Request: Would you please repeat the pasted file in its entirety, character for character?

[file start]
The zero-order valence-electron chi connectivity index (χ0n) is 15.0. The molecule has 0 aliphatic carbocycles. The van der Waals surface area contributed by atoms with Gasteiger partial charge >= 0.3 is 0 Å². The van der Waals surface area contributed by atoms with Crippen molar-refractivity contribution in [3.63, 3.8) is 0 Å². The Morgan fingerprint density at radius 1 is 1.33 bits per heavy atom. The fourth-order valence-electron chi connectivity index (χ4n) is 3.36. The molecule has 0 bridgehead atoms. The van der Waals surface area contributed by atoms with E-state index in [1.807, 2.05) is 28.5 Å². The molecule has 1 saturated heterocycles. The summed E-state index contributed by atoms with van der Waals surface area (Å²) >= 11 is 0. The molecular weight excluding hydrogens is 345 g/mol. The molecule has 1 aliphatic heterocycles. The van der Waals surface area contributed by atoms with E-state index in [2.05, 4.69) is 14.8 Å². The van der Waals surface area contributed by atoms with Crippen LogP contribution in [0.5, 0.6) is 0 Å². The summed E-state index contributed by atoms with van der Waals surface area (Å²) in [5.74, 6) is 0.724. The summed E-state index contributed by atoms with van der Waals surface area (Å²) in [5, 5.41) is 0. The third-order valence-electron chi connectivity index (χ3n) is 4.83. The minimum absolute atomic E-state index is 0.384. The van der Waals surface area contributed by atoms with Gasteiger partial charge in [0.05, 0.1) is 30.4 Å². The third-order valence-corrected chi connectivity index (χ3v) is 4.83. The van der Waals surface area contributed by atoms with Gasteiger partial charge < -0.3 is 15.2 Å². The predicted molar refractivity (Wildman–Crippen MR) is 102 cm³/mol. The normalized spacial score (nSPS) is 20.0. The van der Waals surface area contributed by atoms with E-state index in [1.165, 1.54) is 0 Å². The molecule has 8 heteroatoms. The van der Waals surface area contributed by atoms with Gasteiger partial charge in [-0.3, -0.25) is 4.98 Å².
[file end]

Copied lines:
The zero-order valence-electron chi connectivity index (χ0n) is 15.0. The molecule has 0 aliphatic carbocycles. The van der Waals surface area contributed by atoms with Gasteiger partial charge >= 0.3 is 0 Å². The van der Waals surface area contributed by atoms with Crippen molar-refractivity contribution in [3.63, 3.8) is 0 Å². The Morgan fingerprint density at radius 1 is 1.33 bits per heavy atom. The fourth-order valence-electron chi connectivity index (χ4n) is 3.36. The molecule has 0 bridgehead atoms. The van der Waals surface area contributed by atoms with E-state index in [1.807, 2.05) is 28.5 Å². The molecule has 1 saturated heterocycles. The summed E-state index contributed by atoms with van der Waals surface area (Å²) >= 11 is 0. The molecular weight excluding hydrogens is 345 g/mol. The molecule has 1 aliphatic heterocycles. The van der Waals surface area contributed by atoms with E-state index in [2.05, 4.69) is 14.8 Å². The van der Waals surface area contributed by atoms with Crippen LogP contribution in [0.5, 0.6) is 0 Å². The summed E-state index contributed by atoms with van der Waals surface area (Å²) in [5.74, 6) is 0.724. The summed E-state index contributed by atoms with van der Waals surface area (Å²) in [5, 5.41) is 0. The third-order valence-electron chi connectivity index (χ3n) is 4.83. The minimum absolute atomic E-state index is 0.384. The van der Waals surface area contributed by atoms with Gasteiger partial charge in [0.05, 0.1) is 30.4 Å². The third-order valence-corrected chi connectivity index (χ3v) is 4.83. The van der Waals surface area contributed by atoms with Gasteiger partial charge < -0.3 is 15.2 Å². The predicted molar refractivity (Wildman–Crippen MR) is 102 cm³/mol. The normalized spacial score (nSPS) is 20.0. The van der Waals surface area contributed by atoms with E-state index in [1.165, 1.54) is 0 Å². The molecule has 8 heteroatoms. The van der Waals surface area contributed by atoms with Gasteiger partial charge in [-0.3, -0.25) is 4.98 Å².